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https://www.readbyqxmd.com/read/27879993/randomized-clinical-trial-of-preoperative-skin-antisepsis-with-chlorhexidine-gluconate-or-povidone-iodine
#1
H M Park, S-S Han, E C Lee, S D Lee, H M Yoon, B W Eom, S H Kim, K W Ryu, S-J Park, Y W Kim, B Park
BACKGROUND: Skin antiseptic agents are used to prevent surgical-site infection (SSI); few trials have reported the superiority of any specific agent in clean-contaminated abdominal surgery. This RCT was designed to compare the effectiveness of chlorhexidine gluconate and povidone-iodine. METHODS: Consecutive patients who underwent clean-contaminated upper gastrointestinal or hepatobiliary-pancreatic open surgery between 2011 and 2014 were assigned randomly to either chlorhexidine gluconate or povidone-iodine...
November 23, 2016: British Journal of Surgery
https://www.readbyqxmd.com/read/27901277/negative-pressure-wound-therapy-for-prevention-and-treatment-of-surgical-site-infections-after-vascular-surgery
#2
REVIEW
S Acosta, M Björck, A Wanhainen
BACKGROUND: Indications for negative-pressure wound therapy (NPWT) in vascular surgical patients are expanding. The aim of this review was to outline the evidence for NPWT on open and closed wounds. METHODS: A PubMed, EMBASE and Cochrane Library search from 2007 to June 2016 was performed combining the medical subject headings terms 'wound infection', 'abdominal aortic aneurysm (AAA)', 'fasciotomy', 'vascular surgery' and 'NPWT' or 'VAC'. RESULTS: NPWT of open infected groin wounds was associated with shorter duration of wound healing by 47 days, and was more cost-effective than alginate dressings in one RCT...
November 30, 2016: British Journal of Surgery
https://www.readbyqxmd.com/read/27901264/meta-analysis-of-lower-perioperative-blood-glucose-target-levels-for-reduction-of-surgical-site-infection
#3
REVIEW
F E E de Vries, S L Gans, J S Solomkin, B Allegranzi, M Egger, E P Dellinger, M A Boermeester
BACKGROUND: There is a clear association between hyperglycaemia and surgical-site infection (SSI). Intensive glucose control may involve a risk of hypoglycaemia, which in turn results in potentially severe complications. A systematic review was undertaken of studies comparing intensive versus conventional glucose control protocols in relation to reduction of SSI and other outcomes, including hypoglycaemia, mortality and stroke. METHODS: PubMed, Embase, CENTRAL, CINAHL and WHO databases from 1 January 1990 to 1 August 2015 were searched...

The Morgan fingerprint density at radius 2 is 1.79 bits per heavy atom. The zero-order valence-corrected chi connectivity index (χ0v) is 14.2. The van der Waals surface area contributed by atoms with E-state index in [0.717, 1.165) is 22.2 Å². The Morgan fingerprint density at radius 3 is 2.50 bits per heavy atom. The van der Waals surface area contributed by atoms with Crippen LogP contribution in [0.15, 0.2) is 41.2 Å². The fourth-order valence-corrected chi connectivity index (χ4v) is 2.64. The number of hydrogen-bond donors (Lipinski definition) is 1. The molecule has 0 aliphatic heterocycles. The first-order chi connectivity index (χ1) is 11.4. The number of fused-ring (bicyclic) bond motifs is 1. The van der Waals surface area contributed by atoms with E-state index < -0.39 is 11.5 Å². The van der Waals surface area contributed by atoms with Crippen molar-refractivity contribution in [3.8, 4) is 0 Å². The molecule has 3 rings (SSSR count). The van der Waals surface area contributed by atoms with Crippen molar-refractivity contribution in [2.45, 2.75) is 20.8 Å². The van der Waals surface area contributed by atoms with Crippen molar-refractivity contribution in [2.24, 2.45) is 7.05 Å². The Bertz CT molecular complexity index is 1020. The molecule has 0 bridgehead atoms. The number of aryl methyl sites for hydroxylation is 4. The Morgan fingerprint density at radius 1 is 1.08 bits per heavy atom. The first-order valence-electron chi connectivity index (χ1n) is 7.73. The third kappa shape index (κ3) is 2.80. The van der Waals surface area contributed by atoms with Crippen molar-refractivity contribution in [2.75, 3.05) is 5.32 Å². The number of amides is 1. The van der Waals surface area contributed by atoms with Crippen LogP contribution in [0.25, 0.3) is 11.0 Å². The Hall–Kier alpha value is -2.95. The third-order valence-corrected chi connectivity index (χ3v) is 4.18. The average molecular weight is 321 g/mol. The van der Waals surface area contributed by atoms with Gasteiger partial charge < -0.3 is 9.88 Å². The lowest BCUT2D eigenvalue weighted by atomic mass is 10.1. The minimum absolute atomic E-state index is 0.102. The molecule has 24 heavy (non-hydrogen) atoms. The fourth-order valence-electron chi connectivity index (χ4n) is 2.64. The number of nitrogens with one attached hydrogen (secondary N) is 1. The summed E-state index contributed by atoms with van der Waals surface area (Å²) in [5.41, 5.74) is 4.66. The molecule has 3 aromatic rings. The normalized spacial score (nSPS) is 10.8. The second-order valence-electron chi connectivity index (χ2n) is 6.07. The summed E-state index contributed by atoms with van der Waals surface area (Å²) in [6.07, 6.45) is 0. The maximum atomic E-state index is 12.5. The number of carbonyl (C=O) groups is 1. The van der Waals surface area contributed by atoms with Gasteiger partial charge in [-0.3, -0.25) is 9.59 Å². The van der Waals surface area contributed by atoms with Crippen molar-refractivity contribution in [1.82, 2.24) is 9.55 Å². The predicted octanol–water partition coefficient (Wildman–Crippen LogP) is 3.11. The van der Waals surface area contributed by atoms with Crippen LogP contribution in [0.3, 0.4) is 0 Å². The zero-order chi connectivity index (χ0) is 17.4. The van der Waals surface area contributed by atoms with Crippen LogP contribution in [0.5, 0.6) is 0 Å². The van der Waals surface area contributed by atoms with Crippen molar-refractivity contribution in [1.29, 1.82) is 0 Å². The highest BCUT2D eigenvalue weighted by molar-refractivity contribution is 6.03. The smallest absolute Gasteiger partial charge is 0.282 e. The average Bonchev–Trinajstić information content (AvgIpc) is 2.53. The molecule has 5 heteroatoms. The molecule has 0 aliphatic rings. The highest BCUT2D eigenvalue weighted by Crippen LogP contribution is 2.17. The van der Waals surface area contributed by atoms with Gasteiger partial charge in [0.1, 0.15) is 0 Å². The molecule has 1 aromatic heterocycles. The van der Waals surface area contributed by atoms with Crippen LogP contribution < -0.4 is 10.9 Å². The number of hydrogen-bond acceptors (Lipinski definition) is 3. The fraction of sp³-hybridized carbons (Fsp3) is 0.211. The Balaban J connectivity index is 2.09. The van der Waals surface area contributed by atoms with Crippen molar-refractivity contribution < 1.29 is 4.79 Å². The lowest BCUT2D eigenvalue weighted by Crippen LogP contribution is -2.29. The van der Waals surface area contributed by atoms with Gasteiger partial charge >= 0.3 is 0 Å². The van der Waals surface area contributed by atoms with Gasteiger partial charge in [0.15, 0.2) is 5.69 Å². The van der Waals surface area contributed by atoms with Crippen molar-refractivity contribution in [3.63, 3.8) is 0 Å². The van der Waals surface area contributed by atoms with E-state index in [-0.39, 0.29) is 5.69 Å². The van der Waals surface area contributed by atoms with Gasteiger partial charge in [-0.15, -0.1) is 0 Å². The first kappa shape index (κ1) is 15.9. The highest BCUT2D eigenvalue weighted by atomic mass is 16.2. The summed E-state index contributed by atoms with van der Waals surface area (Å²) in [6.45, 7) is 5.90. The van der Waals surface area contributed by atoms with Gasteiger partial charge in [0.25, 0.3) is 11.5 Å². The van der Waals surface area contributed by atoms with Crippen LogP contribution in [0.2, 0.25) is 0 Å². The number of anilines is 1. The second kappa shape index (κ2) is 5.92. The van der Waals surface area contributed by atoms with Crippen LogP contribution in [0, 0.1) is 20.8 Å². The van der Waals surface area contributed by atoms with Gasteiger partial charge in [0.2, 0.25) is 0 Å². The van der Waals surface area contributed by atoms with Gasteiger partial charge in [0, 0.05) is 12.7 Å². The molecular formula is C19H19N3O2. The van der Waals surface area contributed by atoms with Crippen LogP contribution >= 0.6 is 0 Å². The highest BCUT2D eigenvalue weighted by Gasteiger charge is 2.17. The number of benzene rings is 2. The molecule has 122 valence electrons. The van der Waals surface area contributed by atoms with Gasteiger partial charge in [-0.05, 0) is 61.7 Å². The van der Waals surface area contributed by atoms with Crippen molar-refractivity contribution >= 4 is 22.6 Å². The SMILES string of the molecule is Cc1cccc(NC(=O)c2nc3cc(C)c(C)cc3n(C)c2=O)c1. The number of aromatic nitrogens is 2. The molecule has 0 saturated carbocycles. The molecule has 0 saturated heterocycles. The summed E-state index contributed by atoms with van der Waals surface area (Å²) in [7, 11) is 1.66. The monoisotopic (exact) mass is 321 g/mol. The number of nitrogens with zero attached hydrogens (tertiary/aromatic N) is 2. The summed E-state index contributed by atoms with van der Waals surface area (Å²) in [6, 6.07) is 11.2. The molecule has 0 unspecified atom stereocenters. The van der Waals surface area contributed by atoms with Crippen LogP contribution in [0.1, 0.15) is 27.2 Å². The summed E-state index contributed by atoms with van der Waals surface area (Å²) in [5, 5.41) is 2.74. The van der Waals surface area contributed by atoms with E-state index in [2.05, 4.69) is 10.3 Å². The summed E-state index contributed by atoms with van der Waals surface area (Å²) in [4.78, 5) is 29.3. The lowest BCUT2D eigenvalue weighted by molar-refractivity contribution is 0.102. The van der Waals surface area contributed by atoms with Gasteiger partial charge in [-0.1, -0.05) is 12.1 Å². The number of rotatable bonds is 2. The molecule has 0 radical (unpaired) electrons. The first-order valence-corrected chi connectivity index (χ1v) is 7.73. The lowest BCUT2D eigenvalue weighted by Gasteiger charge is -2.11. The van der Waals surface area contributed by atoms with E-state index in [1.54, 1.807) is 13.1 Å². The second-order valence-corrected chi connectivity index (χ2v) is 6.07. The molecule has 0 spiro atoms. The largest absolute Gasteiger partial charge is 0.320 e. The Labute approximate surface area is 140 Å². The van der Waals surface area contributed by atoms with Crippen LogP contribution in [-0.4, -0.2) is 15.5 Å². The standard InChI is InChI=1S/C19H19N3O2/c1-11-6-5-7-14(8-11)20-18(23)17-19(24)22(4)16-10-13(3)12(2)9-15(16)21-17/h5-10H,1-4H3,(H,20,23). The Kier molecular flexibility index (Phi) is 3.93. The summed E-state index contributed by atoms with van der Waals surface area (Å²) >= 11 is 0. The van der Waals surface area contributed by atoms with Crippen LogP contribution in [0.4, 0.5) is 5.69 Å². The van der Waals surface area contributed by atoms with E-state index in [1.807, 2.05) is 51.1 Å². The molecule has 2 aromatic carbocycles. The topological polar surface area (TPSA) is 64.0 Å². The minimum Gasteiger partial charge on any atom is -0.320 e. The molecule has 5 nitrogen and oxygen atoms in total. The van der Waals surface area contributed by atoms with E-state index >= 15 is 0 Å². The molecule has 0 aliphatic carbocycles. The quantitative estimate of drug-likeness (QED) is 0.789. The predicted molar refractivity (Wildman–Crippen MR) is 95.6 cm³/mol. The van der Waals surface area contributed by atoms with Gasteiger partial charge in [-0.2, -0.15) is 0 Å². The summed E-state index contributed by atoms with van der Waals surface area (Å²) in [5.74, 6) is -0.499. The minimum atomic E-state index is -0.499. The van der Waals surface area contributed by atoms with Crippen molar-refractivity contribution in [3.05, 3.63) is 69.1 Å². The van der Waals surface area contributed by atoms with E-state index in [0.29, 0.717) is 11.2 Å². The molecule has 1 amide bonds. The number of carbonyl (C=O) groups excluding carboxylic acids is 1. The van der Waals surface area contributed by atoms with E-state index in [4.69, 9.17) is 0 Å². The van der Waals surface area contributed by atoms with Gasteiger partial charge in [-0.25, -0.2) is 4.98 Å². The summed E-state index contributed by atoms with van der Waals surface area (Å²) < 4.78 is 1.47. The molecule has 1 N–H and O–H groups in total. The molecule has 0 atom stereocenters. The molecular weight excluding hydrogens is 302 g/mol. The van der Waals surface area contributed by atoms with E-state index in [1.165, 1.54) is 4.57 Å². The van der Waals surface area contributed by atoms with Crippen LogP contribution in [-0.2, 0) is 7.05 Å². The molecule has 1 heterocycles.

November 30, 2016: British Journal of Surgery
https://www.readbyqxmd.com/read/27926575/prophylactic-negative-pressure-dressing-use-in-closed-laparotomy-wounds-following-abdominal-operations-a-randomized-controlled-open-label-trial-the-p-i-c-o-trial
#4
Donal Peter O'Leary, Colin Peirce, Breffini Anglim, Marguerite Carter, Kevin Hickey, John Calvin Coffey
OBJECTIVE: A randomized controlled trial was undertaken to investigate the effect of prophylactic negative pressure dressings on postoperative surgical site infection (SSI) rates in closed laparotomy wounds. SUMMARY OF BACKGROUND DATA: Laparotomy wounds are associated with high rates of SSI. The effect of prophylactic negative pressure dressing of closed incisional wounds on SSI rate is unknown. METHODS: A randomized, controlled, open-label trial was conducted (clinicaltrials...
December 6, 2016: Annals of Surgery
https://www.readbyqxmd.com/read/27325300/evidence-based-clinical-practice-guidelines-for-gastroesophageal-reflux-disease-2015
#5
REVIEW
Katsuhiko Iwakiri, Yoshikazu Kinoshita, Yasuki Habu, Tadayuki Oshima, Noriaki Manabe, Yasuhiro Fujiwara, Akihito Nagahara, Osamu Kawamura, Ryuichi Iwakiri, Soji Ozawa, Kiyoshi Ashida, Shuichi Ohara, Hideyuki Kashiwagi, Kyoichi Adachi, Kazuhide Higuchi, Hiroto Miwa, Kazuma Fujimoto, Motoyasu Kusano, Yoshio Hoshihara, Tatsuyuki Kawano, Ken Haruma, Michio Hongo, Kentaro Sugano, Mamoru Watanabe, Tooru Shimosegawa
As an increase in gastroesophageal reflux disease (GERD) has been reported in Japan, and public interest in GERD has been increasing, the Japanese Society of Gastroenterology published the Evidence-based Clinical Practice Guidelines for GERD (1st edition) in 2009. Six years have passed since its publication, and there have been a large number of reports in Japan concerning the epidemiology, pathophysiology, treatment, and Barrett's esophagus during this period. By incorporating the contents of these reports, the guidelines were completely revised, and a new edition was published in October 2015...